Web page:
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Two unusual cases of dental (periapical) infection

  • Author(s): Ghodsi, Seyedeh Zahra
  • Ghiasi, Maryam
  • et al.
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Two unusual cases of dental (periapical) infection
Seyedeh Zahra Ghodsi MD, Maryam Ghiasi MD
Dermatology Online Journal 12 (4): 15

Tehran University of Medical Sciences, Department of Dermatology, Razi Hospital, Tehran, IRAN. zghodsi@ut.ac.ir

Abstract

Cutaneous sinus tracts of dental origin are often a diagnostic challenge. A delay in correct diagnosis can result in inappropriate treatments. We describe two unusual cases of periapical infection. The first patient presented with a fistulized tumoral mass under the chin present for 1 year. The patient had only one tooth, and that was anatomically unrelated to the tumor. Radiological examination showed a dormant tooth that was infected periapically. The second case was a man who complained of asymmetry and change in his left nasolabial fold of 4-5 week's duration. On examination, the nasolabial folds were asymmetric without any sign of facial palsy. On intraoral examination, there was a severely decayed tooth on the same side. Radiological survey confirmed periapical infection. A few weeks after proper treatment, the nasolabial folds became symmetric.


Introduction:

Chronic periapical infection of a tooth may produce a sinus tract that eventually appears beneath the skin surface. These sinus tracts can be a diagnostic challenge because of their uncommon occurrence and the absence of symptoms. A correct diagnosis is based on a high index of suspicion. Early treatment of these lesions can prevent unnecessary surgical treatment. We describe two cases with unusual presentation of periapical infection.


Clinical synopses


Case 1


Figure 1Figure 2
Figure 1. Fistulized tumoral mass under chin
Figure 2. A dormant tooth that was detected in radiological examination

A 32-year-old man presented with fistulized tumoral mass under his chin of 1-year duration. The patient had one tooth only and that was anatomically unrelated to the tumor. Radiological examination showed the presence of a dormant tooth that was infected periapically.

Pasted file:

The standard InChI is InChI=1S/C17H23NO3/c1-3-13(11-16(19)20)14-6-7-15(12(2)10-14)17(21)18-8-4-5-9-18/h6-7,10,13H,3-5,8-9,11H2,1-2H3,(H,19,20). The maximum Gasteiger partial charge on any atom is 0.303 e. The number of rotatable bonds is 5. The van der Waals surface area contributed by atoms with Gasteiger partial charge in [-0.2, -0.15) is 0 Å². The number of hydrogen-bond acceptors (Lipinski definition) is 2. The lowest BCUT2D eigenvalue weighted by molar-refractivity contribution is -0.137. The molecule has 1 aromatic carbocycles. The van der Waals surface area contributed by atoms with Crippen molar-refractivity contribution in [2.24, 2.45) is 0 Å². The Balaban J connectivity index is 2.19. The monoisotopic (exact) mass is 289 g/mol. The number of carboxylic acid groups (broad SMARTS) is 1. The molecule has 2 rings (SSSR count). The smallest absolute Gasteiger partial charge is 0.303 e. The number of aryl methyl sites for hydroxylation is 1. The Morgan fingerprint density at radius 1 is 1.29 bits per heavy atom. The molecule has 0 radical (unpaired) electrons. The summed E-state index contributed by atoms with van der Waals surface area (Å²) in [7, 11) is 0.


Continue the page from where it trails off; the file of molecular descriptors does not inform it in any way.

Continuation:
Case 2


Figure 3
Figure 3. Asymmetry of nasolabial folds

A 37-year-old man complained of asymmetry and change in his left nasolabial fold of 4-5 week's duration. On examination, the nasolabial folds were asymmetric. There was no sign of facial palsy. On intraoral examination, there was a severely decayed tooth on the same side; radiological survey revealed a periapical infection. After a few weeks proper treatment, the nasolabial folds became symmetric.


Discussion

Chronic periapical infection around a tooth can produces a burrowing, practically asymptomatic, sinus tract that eventually appears beneath the surface of the gum, palate, or periorificial skin forming a fistulous opening with an inflamed red nodule at the orifice. It may appear anywhere from the inner ocular canthus to the neck, but is most often seen on the chin or along the jaw line.

Because patients with cutaneous facial sinus tracts of dental origin often do not have obvious dental symptoms, possible dental etiology may be overlooked [1, 2, 3] especially if there is no suspicious tooth on first inspection (as with our first case).

Evaluation of a cutaneous sinus tract must begin with a thorough history and the awareness that a cutaneous lesion of the face and neck could be of dental origin. Patients, unaware that the cutaneous sinus could be related to dental infection, often seek treatment from a dermatologist or family physician [1]. In our second case the change in left nasolabial fold possibly was related to the soft tissue edema resulting from the periapical infection. This presentation is so vague for dental infection and, to the best of our best knowledge, the first reported one in the literature.

In the medical literature, approximately half the patients with cutaneous sinus tract of dental origin have undergone multiple unsuccessful attempts at incision and drainage, numerous trials of antibiotics [1, 2, 3, 4], radiation therapy [2], electrodesiccation [2], intralesional injection of steroid[5], oral steroid [5], and laser therapy [5].

Physicians should remain aware about the unusual presentations of periapical infection.

References

1. Cantatore JL, Klein PA, Lieblich LM. Cutaneous dental sinus tract, a common misdiagnosis: a case report and review of the literature. Cutis 2002 Nov; 70(5):264-7. PubMed

2. Gulec AT, Seckin D, Bulut S, Sarfakoglu E. Cutaneous sinus tract of dental origin. Int J Dermatol. 2001 Oct; 40(10): 650-2. PubMed

3. Jonson BR, Remeikis NA, Van Cura JE. Diagnosis and treatment of cutaneous facial sinus tracts of dental origin. J.Am Dent Assoc 1999 Jun; 130(6): 832-6. PubMed

4. Mittal N, Gupta P. Management of extra oral sinus cases: a clinical dilemma. J Endod 2004 Jul; 30(7): 541-7. PubMed

5. Tavee W, Blair M, Graham B. An unusual presentation of a cutaneous odontogenic sinus.Arch Dermatol 2003 Dec; 139(12): 1659-60. PubMed

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